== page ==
The backing from institutions, says Harris, has been invaluable to YASA’s success. Government support, in particular, has helped the company grow. “Under all the different governments of the past decade, we’ve found that there has been the support available when we have needed it,” he says, encouraging other companies to apply for funding where needed. “It’s vital for highly technical, advanced companies like YASA to see that support, as it gives them the best possible chance of success.

“Often it can be difficult for companies to commit the time needed to apply for the support that’s out there,” he continues. “It’s not without its challenges, of course, but I do think the government, at least, make their support quite transparent and easy to understand. There can be a lot of demand on some of the schemes, so companies don’t necessarily always get exactly what they want, but in YASA’s case, at least, they have been materially helpful to our success.”

A changing landscape
For a cutting-edge company like YASA, research and development is extremely important. As the EV market continues to evolve, says Harris, it is vital that the company stays on top of the latest technologies. He says that there is one factor stopping electric vehicles from going fully mainstream: cost. “Battery cost is the primary thing holding EVs back,” says Harris. “In order to get mass adoption, that’s going to have to come down. Tier One companies and OEMs have a better grasp of the market than ever before, which means suppliers like us are looking to keep ahead of the rest and invest heavily in our own R&D.”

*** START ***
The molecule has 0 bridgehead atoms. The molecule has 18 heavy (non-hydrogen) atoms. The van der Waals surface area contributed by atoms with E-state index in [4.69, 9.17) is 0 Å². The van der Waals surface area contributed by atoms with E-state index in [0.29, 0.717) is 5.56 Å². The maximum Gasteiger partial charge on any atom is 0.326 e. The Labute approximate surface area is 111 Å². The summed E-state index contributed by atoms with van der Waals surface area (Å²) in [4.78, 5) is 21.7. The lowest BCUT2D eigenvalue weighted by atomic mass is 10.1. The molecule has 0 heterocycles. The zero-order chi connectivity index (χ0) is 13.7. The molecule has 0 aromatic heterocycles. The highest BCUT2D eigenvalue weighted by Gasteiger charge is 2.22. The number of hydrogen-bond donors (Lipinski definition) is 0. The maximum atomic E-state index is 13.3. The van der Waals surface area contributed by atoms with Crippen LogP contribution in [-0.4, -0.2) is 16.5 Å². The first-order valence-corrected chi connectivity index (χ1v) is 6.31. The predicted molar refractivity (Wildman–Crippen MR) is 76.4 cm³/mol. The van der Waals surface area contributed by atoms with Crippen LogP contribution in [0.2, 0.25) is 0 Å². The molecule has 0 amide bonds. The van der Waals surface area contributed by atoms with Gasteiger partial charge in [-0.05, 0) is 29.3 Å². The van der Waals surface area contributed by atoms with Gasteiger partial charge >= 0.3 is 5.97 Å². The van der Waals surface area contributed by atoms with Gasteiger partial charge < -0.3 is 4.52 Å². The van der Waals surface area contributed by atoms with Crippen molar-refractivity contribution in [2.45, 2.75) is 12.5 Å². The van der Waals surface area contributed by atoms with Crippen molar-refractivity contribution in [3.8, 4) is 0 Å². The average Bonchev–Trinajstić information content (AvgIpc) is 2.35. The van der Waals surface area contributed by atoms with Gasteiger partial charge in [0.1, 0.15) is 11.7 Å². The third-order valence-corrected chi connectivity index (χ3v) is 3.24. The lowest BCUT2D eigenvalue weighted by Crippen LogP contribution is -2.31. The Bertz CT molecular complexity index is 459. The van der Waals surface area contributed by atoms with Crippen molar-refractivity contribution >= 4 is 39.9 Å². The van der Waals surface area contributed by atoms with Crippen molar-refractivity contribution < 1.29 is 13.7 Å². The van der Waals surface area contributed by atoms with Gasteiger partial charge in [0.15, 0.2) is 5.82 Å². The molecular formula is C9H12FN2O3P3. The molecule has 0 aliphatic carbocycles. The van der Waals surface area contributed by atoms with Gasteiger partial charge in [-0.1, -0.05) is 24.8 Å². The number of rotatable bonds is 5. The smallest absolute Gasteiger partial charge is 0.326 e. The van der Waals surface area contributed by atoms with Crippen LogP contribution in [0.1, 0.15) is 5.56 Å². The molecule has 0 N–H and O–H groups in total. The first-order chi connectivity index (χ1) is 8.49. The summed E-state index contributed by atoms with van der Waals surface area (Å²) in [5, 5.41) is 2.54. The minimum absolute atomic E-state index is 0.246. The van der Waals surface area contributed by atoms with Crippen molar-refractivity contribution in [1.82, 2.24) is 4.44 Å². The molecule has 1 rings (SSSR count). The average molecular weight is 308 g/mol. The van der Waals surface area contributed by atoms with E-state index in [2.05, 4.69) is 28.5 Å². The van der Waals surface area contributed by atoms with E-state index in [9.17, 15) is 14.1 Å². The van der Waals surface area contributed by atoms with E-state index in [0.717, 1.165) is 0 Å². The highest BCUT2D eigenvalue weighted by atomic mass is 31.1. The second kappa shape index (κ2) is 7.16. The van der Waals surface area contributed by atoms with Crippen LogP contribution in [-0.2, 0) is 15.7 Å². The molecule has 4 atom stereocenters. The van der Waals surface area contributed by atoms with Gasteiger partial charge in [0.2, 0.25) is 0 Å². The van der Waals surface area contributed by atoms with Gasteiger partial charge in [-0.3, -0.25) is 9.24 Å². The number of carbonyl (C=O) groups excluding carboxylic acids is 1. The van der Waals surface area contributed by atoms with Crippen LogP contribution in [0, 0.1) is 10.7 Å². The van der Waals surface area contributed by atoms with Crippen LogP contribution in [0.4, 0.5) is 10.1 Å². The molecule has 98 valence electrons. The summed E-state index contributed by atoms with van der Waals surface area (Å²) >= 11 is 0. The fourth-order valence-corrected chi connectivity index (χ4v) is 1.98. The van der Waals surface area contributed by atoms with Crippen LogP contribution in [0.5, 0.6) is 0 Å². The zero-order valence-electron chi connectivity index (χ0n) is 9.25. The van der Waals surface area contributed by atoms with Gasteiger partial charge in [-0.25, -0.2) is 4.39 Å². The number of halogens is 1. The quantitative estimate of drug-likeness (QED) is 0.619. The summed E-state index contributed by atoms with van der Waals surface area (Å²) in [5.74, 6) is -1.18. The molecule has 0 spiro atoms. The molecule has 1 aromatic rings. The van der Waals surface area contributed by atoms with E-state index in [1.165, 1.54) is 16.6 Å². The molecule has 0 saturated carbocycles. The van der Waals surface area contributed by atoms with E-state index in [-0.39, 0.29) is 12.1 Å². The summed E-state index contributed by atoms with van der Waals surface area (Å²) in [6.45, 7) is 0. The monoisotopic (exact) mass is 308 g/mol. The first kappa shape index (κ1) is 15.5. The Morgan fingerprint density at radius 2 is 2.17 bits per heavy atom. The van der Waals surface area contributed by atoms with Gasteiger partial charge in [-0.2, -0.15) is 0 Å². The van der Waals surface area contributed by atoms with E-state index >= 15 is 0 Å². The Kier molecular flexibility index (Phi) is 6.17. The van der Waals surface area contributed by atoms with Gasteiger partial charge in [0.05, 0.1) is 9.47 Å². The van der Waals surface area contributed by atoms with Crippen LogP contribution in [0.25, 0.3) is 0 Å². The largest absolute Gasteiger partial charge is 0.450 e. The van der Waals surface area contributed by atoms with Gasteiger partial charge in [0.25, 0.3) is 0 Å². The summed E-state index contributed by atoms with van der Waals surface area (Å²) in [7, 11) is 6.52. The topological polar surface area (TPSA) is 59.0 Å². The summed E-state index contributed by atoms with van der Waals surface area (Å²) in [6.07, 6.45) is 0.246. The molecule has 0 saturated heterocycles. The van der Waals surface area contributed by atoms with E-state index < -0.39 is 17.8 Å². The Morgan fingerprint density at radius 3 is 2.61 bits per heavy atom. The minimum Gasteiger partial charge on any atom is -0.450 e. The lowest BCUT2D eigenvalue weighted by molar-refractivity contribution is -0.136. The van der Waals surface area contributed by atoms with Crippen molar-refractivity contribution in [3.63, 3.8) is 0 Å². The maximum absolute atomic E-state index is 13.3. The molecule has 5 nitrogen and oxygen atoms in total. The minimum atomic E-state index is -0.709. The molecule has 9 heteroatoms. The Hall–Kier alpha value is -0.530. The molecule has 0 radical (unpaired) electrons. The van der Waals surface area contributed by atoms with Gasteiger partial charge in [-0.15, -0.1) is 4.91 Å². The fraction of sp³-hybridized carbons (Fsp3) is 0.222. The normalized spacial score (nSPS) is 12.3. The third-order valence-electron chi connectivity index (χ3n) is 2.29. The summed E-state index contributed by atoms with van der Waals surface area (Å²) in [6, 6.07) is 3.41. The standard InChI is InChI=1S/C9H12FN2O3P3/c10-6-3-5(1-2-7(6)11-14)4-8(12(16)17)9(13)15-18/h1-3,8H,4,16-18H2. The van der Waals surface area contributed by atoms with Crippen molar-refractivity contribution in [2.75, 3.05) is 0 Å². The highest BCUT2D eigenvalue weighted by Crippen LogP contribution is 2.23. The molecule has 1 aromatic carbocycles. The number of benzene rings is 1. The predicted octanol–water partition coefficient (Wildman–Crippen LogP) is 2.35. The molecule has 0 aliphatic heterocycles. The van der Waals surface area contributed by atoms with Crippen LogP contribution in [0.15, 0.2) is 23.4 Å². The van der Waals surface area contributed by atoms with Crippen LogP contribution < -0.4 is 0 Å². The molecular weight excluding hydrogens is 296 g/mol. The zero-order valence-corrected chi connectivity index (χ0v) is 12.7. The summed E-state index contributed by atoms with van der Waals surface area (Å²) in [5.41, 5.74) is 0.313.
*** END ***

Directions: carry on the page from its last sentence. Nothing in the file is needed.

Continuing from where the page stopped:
A lot of this progress comes direct from customers, says Harris, who encourages other manufacturers to follow suit. “Continuing to invest in R&D is critical to help maintain your relationship with your customers – both current and future,” he explains.

Harris is confident that, whatever the outcome of the Brexit negotiations, the UK can be a leader in EV technology. “Hybrid power is very expensive,” he explains. “The vehicles have both an electric motor and an internal combustion engine. That will, I think, encourage manufacturers to move towards pure electric power in due course. Its adoption will come down to cost, however: it has to be acceptable for mass-market appeal. A lot of what is going to control that is out of YASA’s control, but we all have to be aware of what the market is doing and make sure we are positioned correctly to take advantage of the opportunities as and when they arise.”
For YASA itself, the coming years will see the firm continue to grow into their new site. The target of 100,000 units per annum should see them through to a bright future – and one that Harris says some at the company can hardly believe.

“The biggest challenge for us is moving past the mind-set of being a start-up,” he says. “We have to see ourselves as what we really are: a totally reliable, high-quality, high-volume automotive supplier. We’re making good progress, but it’s still a challenge. It’s not so much about the technology or if the market wants it; it’s more about the execution.”

However, the real determiner of YASA’s long-term future, in the UK at least, will be the results of the Brexit negotiations. The company has made a significant investment in a new plant, a skilled workforce and the wider Oxford economy, and to see it wasted would be a tragedy for UK manufacturing.